Wednesday, July 17, 2019
BLM Seeks Public Imput on Recreation and Access Proposal
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The rewards are great—if you can find a parking space at Greenhorn Gulch.
 
Tuesday, June 18, 2019
 

STORY AND PHOTO BY KAREN BOSSICK

Anyone who has tried to hike, bike, motorbike or ride horses in Greenhorn Gulch this spring no doubt knows how cars and people have been stacking up like firewood. Especially on weekends.

As outdoor enthusiasts waited for snow to melt on trails further north, so many locals and out-of-towners flocked to Greenhorn that they were double parking and lining the road beyond the parking lot.

The Bureau of Land Management has been constructing a travel plan that could possibly add more trails in the south valley, alleviating some of the congestion. But it wants imput from the public.

 
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Parking at the Greenhorn trailhead has been at a premium numerous times this spring.
 

A public meeting concerning the BLM Wood River Valley Recreation and Access Proposal will be held from noon to 2 p.m. today—Tuesday, June 18—at the Blaine County Annex in Hailey. The first hour will be a public meeting; the second, an open house.

It will be followed up by an evening meeting from 5:30 to 7:30 p.m. tonight at the Community Campus. The first hour will be an open house; the second, a public meeting. It’s possible that Blaine County commissioners could come up with some recommendations at the evening public meeting.

The BLM had a travel plan involving 137,000 acres of BLM land in Blaine County 90 percent complete when the Interior Department halted such work nationally in March 2019.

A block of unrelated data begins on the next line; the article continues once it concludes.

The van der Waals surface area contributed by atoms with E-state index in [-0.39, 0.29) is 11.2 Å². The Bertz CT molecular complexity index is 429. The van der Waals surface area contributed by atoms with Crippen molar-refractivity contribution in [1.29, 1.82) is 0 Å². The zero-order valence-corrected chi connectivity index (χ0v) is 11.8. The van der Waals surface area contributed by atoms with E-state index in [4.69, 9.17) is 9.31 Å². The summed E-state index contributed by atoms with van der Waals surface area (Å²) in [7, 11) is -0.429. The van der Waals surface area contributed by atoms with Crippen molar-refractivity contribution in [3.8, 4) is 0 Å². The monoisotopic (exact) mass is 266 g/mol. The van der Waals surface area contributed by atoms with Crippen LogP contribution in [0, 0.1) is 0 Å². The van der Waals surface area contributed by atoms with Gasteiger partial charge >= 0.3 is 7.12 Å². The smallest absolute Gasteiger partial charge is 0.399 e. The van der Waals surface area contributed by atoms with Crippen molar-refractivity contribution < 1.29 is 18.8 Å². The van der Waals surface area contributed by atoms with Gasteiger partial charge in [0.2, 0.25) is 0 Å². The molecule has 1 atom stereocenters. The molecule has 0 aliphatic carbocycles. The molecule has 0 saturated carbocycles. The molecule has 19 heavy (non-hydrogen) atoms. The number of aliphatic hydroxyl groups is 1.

The area involved extends from the Sawtooth National Forest boundary in the north to U.S. Highway 20 in the south and from the Little Wood River in the east to Willow Creek in the west.

Blaine County commissioners are wondering whether there might be a way to continue on some of the proposals in that plan, said Commissioner Angenie McCleary.

BLM officials will provide an update during the public meeting and there will be an opportunity to ask the BLM questions.

“I don’t see us starting over. A tremendous amount of work has been done. We need to look at whether we might want to do some environmental assessment on some of build options,” said Codie Martin, field manager for the BLM’s Shoshone office.

Martin said the federal government is primarily concerned with projects such as closing roads that could be litigated. He’s hopeful smaller-scale plans that provide increased access could go forward.

“The federal government is still very much in favor of providing more access. We’ve gotten directives to provide more access,” he said.

Blaine County officials asked the Shoshone Field Office to design a recreational access plan for the land it maintains in the county more than a decade ago. But the process has been stalled from time to time by  such things as sage grouse litigation and, now, the federal directive.

 

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